SDNY Holds Syndicated Loan Is not a "Security"
The U.S. District Court for the Southern District of New York ("SDNY") held that certain syndicated loans sold to institutional investors are not "securities" and rejected claims of violations of federal and state securities laws.
The Court applied the four-factor "family resemblance" test set out in Reves v. Ernst & Young, 494 U.S. 56 (1990) in determining that loan participations sold to the plaintiffs are not "securities." The Court found that:
- the motivations of the seller and buyer did not weigh strongly for or against categorizing the loans as securities;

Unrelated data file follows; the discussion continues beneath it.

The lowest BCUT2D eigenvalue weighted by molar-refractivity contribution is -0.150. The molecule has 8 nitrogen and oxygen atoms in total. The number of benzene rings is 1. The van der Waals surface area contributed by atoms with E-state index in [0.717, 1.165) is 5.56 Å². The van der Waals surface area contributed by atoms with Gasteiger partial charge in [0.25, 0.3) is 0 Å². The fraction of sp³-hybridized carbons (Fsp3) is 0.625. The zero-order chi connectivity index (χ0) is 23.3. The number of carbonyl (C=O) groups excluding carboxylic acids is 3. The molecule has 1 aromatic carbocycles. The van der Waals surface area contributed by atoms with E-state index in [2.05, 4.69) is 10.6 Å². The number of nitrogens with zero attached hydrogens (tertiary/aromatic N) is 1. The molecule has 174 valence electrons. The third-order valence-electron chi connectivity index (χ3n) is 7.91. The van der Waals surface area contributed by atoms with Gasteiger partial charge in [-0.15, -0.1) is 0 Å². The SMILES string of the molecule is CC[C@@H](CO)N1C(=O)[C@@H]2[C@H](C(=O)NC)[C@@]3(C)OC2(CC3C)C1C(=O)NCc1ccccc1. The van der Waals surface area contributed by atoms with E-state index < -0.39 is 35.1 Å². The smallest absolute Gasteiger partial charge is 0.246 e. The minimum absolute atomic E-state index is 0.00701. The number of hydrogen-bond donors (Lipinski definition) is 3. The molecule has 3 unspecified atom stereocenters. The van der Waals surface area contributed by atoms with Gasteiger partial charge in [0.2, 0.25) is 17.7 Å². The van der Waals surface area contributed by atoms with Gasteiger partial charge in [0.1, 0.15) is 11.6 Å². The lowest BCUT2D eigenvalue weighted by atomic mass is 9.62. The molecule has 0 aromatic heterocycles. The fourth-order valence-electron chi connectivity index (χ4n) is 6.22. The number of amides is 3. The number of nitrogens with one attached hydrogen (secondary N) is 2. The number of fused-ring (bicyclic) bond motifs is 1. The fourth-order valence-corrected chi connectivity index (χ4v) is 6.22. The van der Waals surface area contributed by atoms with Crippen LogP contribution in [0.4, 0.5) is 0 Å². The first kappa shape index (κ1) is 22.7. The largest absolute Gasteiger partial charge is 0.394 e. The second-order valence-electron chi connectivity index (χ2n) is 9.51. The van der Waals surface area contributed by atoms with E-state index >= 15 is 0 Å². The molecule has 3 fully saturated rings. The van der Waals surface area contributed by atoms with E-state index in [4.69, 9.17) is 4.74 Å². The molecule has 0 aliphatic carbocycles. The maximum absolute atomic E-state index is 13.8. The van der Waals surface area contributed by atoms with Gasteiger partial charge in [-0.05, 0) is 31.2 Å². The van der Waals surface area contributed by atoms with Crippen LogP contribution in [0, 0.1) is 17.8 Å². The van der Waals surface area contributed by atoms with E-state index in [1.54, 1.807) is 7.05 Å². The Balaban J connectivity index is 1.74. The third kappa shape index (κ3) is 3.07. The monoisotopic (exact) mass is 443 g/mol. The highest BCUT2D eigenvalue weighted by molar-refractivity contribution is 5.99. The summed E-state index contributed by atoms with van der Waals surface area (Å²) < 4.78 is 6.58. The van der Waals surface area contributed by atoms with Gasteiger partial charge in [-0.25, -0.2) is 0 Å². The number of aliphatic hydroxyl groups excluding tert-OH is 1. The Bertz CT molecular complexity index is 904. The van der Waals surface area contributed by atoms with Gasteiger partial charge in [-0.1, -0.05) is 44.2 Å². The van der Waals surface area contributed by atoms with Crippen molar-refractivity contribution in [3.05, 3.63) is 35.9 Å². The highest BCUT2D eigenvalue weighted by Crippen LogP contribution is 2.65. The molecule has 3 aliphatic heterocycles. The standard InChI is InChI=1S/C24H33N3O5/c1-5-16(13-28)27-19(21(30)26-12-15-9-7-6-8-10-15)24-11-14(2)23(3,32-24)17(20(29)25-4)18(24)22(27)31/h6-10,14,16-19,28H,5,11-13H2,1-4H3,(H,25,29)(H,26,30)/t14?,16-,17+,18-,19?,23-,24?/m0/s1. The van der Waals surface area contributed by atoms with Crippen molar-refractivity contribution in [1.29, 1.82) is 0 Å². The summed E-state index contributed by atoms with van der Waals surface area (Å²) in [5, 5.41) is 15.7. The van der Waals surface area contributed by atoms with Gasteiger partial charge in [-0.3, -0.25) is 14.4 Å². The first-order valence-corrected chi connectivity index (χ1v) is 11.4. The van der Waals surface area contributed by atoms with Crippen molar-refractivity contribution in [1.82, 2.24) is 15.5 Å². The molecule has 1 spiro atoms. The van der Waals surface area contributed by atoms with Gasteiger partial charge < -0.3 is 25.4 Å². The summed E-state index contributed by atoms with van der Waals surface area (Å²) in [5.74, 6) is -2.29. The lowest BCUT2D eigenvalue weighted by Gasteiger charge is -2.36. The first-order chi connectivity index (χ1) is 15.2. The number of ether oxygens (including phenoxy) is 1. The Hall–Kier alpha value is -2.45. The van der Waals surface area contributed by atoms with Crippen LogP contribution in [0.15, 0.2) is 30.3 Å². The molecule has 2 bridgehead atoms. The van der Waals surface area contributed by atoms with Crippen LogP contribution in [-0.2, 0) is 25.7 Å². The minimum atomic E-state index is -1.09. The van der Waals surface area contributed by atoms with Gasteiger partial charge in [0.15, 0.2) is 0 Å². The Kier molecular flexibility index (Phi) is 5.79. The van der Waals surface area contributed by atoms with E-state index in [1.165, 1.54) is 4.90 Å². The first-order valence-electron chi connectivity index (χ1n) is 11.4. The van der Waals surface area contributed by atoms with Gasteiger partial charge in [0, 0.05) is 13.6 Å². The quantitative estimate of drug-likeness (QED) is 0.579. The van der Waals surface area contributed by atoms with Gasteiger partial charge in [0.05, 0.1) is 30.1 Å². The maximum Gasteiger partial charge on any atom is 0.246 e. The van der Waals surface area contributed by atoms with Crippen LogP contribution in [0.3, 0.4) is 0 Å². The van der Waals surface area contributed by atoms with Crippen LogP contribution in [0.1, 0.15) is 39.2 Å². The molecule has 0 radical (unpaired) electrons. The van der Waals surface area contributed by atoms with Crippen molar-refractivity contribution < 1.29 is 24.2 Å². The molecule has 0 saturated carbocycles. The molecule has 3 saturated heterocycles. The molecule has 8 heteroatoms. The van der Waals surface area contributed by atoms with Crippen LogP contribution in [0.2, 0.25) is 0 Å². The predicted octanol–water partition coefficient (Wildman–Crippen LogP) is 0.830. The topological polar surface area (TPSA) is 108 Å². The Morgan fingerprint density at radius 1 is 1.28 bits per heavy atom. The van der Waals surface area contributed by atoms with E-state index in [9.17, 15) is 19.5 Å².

- the plan of distribution supported the notion that the instruments should be considered loans, because the plan was "relatively narrow";
- the reasonable expectations of the investing public supported the notion that the instruments should be treated as loans, because the lenders were sufficiently notified that the instruments of participation in the transaction were loans, not "investments in a business enterprise"; and
- the existence of another regulatory scheme whereby the Court, citing Banc Espanol de Credito v. Security Pacific Nat'l Bank, 973 F.2d 51 (2d Cir. 1992), noted that the federal banking regulators have set forth specific guidelines on the sale of loan participations.
While the Court rejected the plaintiff's claims, it did grant the plaintiff leave to amend its complaint.
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